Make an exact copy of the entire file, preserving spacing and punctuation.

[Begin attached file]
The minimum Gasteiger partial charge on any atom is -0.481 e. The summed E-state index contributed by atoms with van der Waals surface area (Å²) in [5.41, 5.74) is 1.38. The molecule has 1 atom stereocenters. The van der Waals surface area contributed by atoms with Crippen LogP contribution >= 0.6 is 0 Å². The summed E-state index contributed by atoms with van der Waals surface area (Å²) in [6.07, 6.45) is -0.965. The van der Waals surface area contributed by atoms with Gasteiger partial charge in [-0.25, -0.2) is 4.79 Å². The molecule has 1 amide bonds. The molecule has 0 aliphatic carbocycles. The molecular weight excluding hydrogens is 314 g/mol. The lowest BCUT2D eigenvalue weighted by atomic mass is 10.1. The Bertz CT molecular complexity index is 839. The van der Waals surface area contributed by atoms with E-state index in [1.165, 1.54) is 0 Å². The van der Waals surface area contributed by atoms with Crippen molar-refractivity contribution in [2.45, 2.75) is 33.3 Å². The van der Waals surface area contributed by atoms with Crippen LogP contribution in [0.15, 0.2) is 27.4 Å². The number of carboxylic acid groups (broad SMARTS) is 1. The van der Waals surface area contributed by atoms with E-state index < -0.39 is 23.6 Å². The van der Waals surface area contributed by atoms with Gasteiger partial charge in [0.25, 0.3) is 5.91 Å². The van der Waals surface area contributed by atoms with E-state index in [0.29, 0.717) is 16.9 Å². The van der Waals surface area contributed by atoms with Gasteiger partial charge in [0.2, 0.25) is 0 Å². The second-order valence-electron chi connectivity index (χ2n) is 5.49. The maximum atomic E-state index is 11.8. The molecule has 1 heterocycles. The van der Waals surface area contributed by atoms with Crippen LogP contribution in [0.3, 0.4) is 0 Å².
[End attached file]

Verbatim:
The minimum Gasteiger partial charge on any atom is -0.481 e. The summed E-state index contributed by atoms with van der Waals surface area (Å²) in [5.41, 5.74) is 1.38. The molecule has 1 atom stereocenters. The van der Waals surface area contributed by atoms with Crippen LogP contribution >= 0.6 is 0 Å². The summed E-state index contributed by atoms with van der Waals surface area (Å²) in [6.07, 6.45) is -0.965. The van der Waals surface area contributed by atoms with Gasteiger partial charge in [-0.25, -0.2) is 4.79 Å². The molecule has 1 amide bonds. The molecule has 0 aliphatic carbocycles. The molecular weight excluding hydrogens is 314 g/mol. The lowest BCUT2D eigenvalue weighted by atomic mass is 10.1. The Bertz CT molecular complexity index is 839. The van der Waals surface area contributed by atoms with E-state index in [1.165, 1.54) is 0 Å². The van der Waals surface area contributed by atoms with Crippen molar-refractivity contribution in [2.45, 2.75) is 33.3 Å². The van der Waals surface area contributed by atoms with Crippen LogP contribution in [0.15, 0.2) is 27.4 Å². The number of carboxylic acid groups (broad SMARTS) is 1. The van der Waals surface area contributed by atoms with E-state index < -0.39 is 23.6 Å². The van der Waals surface area contributed by atoms with Gasteiger partial charge in [0.25, 0.3) is 5.91 Å². The van der Waals surface area contributed by atoms with E-state index in [0.29, 0.717) is 16.9 Å². The van der Waals surface area contributed by atoms with Gasteiger partial charge in [0.2, 0.25) is 0 Å². The second-order valence-electron chi connectivity index (χ2n) is 5.49. The maximum atomic E-state index is 11.8. The molecule has 1 heterocycles. The van der Waals surface area contributed by atoms with Crippen LogP contribution in [0.3, 0.4) is 0 Å².